I nearly titled this 'almost home,' but knew that it wouldn't be quite correct. We'll be back to Deer Isle by Thursday or Friday, and it is about as close to home as we have, other than this feeling we carry with us as we paddle up and down the coast, a sense of being where you should be. We get our mail in Stonington still. We have friends there, and a rented storage space where our stuff is stored and where Rebecca keeps her studio, but no house or apartment or place to live (we've mostly house-sat the last couple of years). We rent a few spots in a kayak storage space by the town boat ramp, and until summer kicked-in, were regulars at pickleball, twice a week at the Community Center.
This was our fifteenth summer living in Maine, but it's the first in which I've tasted the sense of joy and freedom that I hoped I'd find when we came here. Much of that comes down to economics. We haven't worked since June. And yet we've spent very little money on this trip. Probably less than we usually do on food, two nights at a commercial campground... a tank of gas at the beginning of the summer. And of course the usual overhead: health insurance, phone bill... a tank of gas in a car that's been parked all summer. The storage and studio... subscriptions to unwatched Amazon and Netflix.
We haven't lived in a way that most people would find comfortable. It's been weeks since the last real shower, and pooping into a plastic bag has become surprisingly normal. We've eaten well, including a shared pint of ice-cream in most ports. We're a bit damp much of the time, with a layer of salt that seems to permeate the skin. I do look forward to a long soak in a tub of hot water. Obviously this existence- even as a temporary foray- isn't for everybody. Which is good. We've had little competition for campsites and have encountered amazingly few kayakers, especially those who seemed to be going somewhere or camping.
It's premature to recap the trip, but knowing that we're almost done brings-on a wistful sense of melancholy. All those summers we worked so much, and they went by so fast. Well, this one went by fast as well. Many people tell us this is the trip of a lifetime, and they're right, but all we can think is that we want lots of trips like this in our lifetime, or even that we want our life to be more like this.
Right now I'm sitting on a comfortable slab of rock on the south end of Stave Island, in Frenchman Bay. Rebecca is nearby, painting. I don't know what she's painting- the fog has come in pretty thick, obscuring most everything out there, but a little while ago you could see it rising over the Porcupine Islands with Cadillac Mountain in the background. There's a storm forecast for tonight and we decided yesterday that this might be a more comfortable spot than the ones ahead. I think we also just liked the idea of one more time-out on an island, without rushing back to Deer Isle.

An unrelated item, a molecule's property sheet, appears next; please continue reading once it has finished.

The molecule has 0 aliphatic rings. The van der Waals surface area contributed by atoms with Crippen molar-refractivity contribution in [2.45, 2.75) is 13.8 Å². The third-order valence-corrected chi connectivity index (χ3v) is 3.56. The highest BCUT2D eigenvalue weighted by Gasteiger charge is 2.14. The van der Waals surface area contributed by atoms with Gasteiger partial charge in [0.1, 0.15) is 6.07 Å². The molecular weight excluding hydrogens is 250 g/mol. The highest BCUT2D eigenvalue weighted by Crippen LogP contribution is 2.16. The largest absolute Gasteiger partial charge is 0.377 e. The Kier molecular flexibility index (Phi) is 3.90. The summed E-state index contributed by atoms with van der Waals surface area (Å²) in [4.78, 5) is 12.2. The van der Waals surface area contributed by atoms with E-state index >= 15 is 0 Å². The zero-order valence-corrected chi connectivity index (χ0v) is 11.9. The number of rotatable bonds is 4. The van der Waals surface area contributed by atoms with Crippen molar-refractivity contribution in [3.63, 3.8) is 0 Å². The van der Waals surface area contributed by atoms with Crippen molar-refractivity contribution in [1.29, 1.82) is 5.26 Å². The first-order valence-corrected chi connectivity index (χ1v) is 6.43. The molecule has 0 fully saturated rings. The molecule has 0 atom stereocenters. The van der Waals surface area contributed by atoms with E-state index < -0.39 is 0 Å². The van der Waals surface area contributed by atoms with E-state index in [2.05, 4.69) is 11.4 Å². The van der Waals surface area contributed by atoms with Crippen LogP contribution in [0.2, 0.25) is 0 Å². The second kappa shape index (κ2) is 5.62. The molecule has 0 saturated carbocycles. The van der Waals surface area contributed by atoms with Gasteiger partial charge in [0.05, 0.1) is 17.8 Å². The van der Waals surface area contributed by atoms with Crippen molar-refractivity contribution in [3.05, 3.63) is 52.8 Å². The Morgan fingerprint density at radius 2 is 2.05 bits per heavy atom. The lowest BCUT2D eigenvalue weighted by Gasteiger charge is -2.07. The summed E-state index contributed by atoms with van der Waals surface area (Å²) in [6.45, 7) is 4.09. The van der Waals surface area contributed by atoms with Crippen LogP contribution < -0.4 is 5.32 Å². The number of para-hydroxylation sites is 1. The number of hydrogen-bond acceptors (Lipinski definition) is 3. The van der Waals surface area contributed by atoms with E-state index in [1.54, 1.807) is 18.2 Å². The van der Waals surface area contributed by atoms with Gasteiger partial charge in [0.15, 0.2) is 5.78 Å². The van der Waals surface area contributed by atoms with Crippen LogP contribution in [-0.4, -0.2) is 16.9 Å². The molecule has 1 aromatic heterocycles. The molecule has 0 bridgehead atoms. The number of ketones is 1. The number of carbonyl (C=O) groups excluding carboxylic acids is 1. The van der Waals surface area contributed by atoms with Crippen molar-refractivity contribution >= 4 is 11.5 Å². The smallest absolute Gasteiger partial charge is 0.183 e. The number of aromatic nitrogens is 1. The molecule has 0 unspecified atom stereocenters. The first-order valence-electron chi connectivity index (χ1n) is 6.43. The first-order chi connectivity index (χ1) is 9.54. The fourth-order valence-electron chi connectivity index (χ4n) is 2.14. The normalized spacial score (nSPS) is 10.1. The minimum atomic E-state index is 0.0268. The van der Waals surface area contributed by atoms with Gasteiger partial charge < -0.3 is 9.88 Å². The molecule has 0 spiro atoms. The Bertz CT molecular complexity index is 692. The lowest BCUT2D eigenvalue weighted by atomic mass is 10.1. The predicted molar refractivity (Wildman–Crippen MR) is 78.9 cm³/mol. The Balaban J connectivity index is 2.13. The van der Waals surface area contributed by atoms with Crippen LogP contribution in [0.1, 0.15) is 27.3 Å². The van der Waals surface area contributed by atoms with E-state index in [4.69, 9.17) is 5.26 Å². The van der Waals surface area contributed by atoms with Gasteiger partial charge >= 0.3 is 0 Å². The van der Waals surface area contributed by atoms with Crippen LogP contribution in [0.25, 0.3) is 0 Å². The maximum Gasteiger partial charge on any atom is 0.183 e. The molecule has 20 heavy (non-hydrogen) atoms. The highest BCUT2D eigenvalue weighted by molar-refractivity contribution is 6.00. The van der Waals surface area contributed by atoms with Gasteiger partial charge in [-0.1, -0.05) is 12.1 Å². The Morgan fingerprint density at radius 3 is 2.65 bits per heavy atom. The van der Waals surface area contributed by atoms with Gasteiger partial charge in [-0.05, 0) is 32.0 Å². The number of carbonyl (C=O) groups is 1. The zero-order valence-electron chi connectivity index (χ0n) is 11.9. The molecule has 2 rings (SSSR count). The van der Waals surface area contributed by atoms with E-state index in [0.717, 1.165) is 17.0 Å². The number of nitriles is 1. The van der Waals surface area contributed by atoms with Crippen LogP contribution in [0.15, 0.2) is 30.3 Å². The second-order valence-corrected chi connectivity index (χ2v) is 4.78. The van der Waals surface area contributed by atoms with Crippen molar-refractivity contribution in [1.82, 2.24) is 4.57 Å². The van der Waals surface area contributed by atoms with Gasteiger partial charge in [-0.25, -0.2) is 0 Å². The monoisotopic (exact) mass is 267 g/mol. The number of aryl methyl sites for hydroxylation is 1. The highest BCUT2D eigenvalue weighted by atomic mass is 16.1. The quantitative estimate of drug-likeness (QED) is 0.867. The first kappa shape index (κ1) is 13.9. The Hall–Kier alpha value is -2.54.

Since my last post, we left Dickenson's Reach, up at the sheltered head of Little Kennebec Bay in Machiasport, and made our way down to Jonesport, where we once again bought a few supplies and refilled water at the Moosabec Variety (you can still rent VHS tapes there too). We continued on to Sheep Island off of Cape Split and spent 2 nights there to wait-out predicted rough seas (don't think they got too rough, but we were glad to stay there). We identified the nearby home of modernist watercolorist John Marin (the weird-sounding seabird that turned-out to be an alarm system helps give it away) but never got over to see, up-close the bluffs of Tumble-Down Dick Head. It's good to save things for future trips.
On Sunday morning we paddled into Milbridge for groceries and headed out to Bois Bubert Island. From there, yesterday morning, we went around Petit Manan Point, on to Corea and then around Schoodic Point during the eclipse. Quite a crowd there; it felt as if we were sauntering along the outskirts of a party, where everyone was waiting for the band to start, but had kind of forgotten what they were doing there and hey, the light is kind of funny now, isn't it? And we'll give the eclipse credit for the big eddy that took us all the way here, against the dominant current.
Just after lunch today, we spied two skiffs coming our way, and they turned out to be MITA boats, carrying the Maine Island Trail Association's Trail Committee. We're not on a MITA island, but they were checking things out, and we had a sort-of impromptu meeting right there, discussing such things as the need or feasibility for sites along the Bold Coast. They took our trash away and left us with some extra water. And provided us with more human contact than we've had in awhile, which was welcome.
Over the next couple of days, we'll meander back to Deer Isle- only two or three days and nights, and maybe a stop at Old Quarry for a shower before we pack our gear into the car an head over to a family lake home in New Hampshire, where we have a week to recover a bit while hanging-out with some of the constant people in our life. Then we're sort of transient again. Maybe a little teaching and guiding in September... a dentist's appointment... and maybe some time up in Newfoundland with Rebecca's parents. For now though, this fog has come-in thick and cool. Time for some food.